We’ve said it before – training doesn’t stop at the boundary wall of where you work. Safety is an attitude, a way of life. This means that how you observe safety is constant, and just as important when you are at home prepping dinner for your family, or travelling on the road, as it is when you are, say, operating a forklift machine on the factory floor. Apart from anything else, constant and consistent observance means you’ll get into the habit of practising safety, and eventually it’ll be second nature, and not something you have to consciously work at.
It’s all part of work–life balance
For organisations that are safety ‘higher performers’, it is a natural progression for the challenge to become focused on how to extend your health and safety systems and culture, to help your employees to remain safe when they are outside the workplace. This is because it is an important contribution to an employee’s holistic wellbeing. Think about it – if an employee is a terrible driver who keeps rear-ending people when he’s on the road, at some point the potential injuries and costs attached to these incidents will spill over into his work life (for example, time he may need to take off to recover).
Did you know?Employees suffer three to four times more accidents during their leisure time and this is a significant cause of absence from work and long-term invalidity.
So what are the typical health and safety practices that can be carried from the workplace to all areas of life?
Do you know the 9 signs of burnout?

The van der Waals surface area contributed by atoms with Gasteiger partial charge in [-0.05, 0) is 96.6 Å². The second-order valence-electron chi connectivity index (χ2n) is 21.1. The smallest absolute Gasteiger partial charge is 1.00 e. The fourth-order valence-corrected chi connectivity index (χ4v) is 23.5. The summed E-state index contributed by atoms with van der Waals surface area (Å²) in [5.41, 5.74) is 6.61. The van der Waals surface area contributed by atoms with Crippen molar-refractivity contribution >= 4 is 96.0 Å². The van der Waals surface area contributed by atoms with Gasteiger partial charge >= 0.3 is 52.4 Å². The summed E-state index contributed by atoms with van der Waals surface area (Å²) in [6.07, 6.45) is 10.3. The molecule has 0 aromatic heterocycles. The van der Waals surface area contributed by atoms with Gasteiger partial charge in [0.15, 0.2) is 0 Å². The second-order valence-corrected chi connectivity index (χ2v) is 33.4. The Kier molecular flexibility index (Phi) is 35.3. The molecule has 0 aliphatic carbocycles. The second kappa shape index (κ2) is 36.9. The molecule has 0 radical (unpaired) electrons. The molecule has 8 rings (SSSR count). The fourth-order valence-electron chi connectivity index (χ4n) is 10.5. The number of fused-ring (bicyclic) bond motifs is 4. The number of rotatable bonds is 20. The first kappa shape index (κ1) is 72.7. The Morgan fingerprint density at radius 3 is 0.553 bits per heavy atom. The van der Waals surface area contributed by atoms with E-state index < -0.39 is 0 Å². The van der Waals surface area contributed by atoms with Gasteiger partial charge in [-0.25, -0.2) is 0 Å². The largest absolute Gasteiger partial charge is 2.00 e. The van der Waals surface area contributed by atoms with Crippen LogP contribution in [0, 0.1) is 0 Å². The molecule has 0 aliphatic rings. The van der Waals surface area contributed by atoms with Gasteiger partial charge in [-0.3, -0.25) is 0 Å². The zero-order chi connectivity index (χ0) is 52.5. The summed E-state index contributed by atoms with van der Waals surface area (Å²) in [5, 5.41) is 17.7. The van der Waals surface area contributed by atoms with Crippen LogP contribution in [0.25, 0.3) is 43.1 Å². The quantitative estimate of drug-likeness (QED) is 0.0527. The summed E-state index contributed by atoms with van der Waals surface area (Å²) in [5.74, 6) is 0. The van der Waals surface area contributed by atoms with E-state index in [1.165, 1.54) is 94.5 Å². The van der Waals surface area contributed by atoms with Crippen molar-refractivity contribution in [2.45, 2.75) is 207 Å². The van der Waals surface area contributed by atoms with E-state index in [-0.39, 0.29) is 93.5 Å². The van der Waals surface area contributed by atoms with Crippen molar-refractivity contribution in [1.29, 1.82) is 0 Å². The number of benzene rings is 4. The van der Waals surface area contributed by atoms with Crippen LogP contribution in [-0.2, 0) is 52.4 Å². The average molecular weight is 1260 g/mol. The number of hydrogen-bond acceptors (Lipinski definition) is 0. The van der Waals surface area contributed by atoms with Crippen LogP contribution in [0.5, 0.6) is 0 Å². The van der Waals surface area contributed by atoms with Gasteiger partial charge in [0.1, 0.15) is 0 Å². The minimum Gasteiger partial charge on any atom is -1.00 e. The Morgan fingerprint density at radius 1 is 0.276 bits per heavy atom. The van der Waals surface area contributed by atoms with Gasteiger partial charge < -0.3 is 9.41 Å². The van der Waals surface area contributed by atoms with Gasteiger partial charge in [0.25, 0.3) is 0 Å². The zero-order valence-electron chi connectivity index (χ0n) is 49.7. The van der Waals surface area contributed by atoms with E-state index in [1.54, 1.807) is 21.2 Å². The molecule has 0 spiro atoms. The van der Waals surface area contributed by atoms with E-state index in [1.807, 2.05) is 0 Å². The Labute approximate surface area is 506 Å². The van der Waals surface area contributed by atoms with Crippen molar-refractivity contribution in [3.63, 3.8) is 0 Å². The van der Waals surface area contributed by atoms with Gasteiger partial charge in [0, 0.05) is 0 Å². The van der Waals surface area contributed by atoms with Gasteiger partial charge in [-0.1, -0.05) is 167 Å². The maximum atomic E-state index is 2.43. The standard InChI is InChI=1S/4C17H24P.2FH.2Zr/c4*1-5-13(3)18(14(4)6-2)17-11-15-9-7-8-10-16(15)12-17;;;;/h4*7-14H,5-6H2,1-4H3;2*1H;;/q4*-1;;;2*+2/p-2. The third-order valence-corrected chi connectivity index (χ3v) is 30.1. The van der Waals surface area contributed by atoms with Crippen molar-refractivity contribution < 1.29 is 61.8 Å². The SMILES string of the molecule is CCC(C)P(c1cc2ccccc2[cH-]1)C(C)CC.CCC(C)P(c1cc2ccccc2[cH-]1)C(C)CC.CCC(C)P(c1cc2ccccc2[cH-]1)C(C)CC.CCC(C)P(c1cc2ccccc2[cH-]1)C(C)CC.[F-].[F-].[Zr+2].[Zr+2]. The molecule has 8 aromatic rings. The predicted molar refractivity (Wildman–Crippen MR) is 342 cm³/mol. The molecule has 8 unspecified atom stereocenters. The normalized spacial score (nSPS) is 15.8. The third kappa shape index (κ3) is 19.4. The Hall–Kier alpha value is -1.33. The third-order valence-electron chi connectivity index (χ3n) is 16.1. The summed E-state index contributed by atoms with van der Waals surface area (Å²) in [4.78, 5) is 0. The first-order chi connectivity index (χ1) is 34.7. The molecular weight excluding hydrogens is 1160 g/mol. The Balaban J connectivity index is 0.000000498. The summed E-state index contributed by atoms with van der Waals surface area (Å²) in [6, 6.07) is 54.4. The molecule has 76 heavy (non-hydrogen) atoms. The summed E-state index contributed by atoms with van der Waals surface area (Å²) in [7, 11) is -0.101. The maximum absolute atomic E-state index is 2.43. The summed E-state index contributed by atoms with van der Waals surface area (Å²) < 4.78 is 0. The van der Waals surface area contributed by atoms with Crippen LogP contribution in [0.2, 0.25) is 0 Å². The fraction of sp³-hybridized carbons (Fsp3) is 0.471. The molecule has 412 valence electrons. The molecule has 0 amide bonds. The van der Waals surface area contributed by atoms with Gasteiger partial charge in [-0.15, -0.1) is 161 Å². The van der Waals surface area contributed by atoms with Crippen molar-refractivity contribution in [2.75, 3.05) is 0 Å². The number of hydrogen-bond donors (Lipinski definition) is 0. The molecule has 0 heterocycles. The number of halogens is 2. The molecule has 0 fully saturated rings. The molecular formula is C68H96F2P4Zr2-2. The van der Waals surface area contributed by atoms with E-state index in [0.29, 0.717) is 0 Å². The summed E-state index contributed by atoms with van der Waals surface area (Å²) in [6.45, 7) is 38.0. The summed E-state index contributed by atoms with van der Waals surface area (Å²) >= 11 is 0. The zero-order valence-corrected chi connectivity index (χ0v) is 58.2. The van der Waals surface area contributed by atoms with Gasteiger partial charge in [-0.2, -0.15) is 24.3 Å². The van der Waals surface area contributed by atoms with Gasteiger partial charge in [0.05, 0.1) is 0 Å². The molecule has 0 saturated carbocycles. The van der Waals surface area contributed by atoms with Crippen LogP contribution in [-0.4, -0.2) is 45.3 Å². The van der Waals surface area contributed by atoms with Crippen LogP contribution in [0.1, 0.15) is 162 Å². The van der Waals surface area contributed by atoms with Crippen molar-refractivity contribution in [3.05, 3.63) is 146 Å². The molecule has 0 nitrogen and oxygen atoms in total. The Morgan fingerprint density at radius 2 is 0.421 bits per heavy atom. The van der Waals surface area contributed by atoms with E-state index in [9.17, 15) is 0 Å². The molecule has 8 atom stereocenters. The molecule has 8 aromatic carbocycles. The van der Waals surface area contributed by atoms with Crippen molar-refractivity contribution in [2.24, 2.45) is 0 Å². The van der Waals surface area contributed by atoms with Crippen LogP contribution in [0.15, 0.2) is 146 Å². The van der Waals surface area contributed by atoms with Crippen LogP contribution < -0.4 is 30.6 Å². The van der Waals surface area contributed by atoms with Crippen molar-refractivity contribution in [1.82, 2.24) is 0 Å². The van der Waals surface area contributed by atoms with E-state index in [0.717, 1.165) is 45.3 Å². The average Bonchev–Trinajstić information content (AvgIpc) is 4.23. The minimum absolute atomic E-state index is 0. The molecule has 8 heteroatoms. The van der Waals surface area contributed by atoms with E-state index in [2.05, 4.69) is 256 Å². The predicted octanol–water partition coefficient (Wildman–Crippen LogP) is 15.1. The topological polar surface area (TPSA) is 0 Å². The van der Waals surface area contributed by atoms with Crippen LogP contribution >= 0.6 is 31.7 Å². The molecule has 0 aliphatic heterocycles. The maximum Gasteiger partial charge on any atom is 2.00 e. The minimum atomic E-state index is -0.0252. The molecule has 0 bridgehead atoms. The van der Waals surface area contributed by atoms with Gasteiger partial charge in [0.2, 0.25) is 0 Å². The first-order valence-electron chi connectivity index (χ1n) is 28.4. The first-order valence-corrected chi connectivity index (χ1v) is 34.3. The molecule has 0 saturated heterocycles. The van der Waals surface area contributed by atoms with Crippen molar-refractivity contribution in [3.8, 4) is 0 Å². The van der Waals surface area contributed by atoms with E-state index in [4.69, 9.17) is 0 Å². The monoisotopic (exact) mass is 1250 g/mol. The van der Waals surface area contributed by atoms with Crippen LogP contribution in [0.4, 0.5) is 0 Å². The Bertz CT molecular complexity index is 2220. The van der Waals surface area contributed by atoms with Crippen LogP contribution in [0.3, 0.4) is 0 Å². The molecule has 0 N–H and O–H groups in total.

Rule #1: Understand the risks
Once you know the particular hazards of a situation or location, you can take proactive steps to reduce your risk of injury or illness. Essentially, being informed about all possible risks makes you more informed about the precautions you’ll need to take.
Rule #2: Reduce stress
Stress can lead to depression, sleeping difficulties and problems with concentration. Regular exercise, consciously identifying and resolving issues, and reconnecting with what you love will all help reduce unnecessary stress in your day-to-day life.
Rule #3: Take regular breaks
Staying fresh and alert will help you avoid injury or burnout. Schedule the most difficult tasks of each day for times when your concentration is best, such as first thing in the morning. Take ‘time outs’, even if this just means taking a short walk.
Rule #4: Avoid stooping or twisting
Use ergonomically designed furniture and equipment, and rearrange areas where you spend a lot of time so that everything you need is within easy reach. Use furniture and equipment that will give you optimal comfort.
Rule #5: Use mechanical aids whenever possible
Also remember to ask for help from your colleagues and family or friends.
Rule #6: Protect your back
If you do need to pick up and carry heavy loads, keep the load close to your body and lift with your thigh muscles. This means bending at the knees, lifting the load in question and using your thighs to return to standing, rather than placing all the weight in your arms and back.
Rule #7: Wear protective equipment that suits the task
It seems a no brainer, but if you wear protective gear, you can dramatically reduce your risk of injury.
Rule #8: Stay sober
Alcohol and drugs are a contributing factor in fatalities, so under no circumstances should you indulge in either to the point where you endanger yourself or those around you.
Rule #9: Talk over any concerns
You need to discuss any hazards and risks you have noticed, whether it is with your family at home, with your manager and HR department in your workplace, or the municipality if you’ve noticed dangers on the road.
Rule #10: Know your rights
Everyone has the right to a safe life, so know what you are entitled to do to achieve this.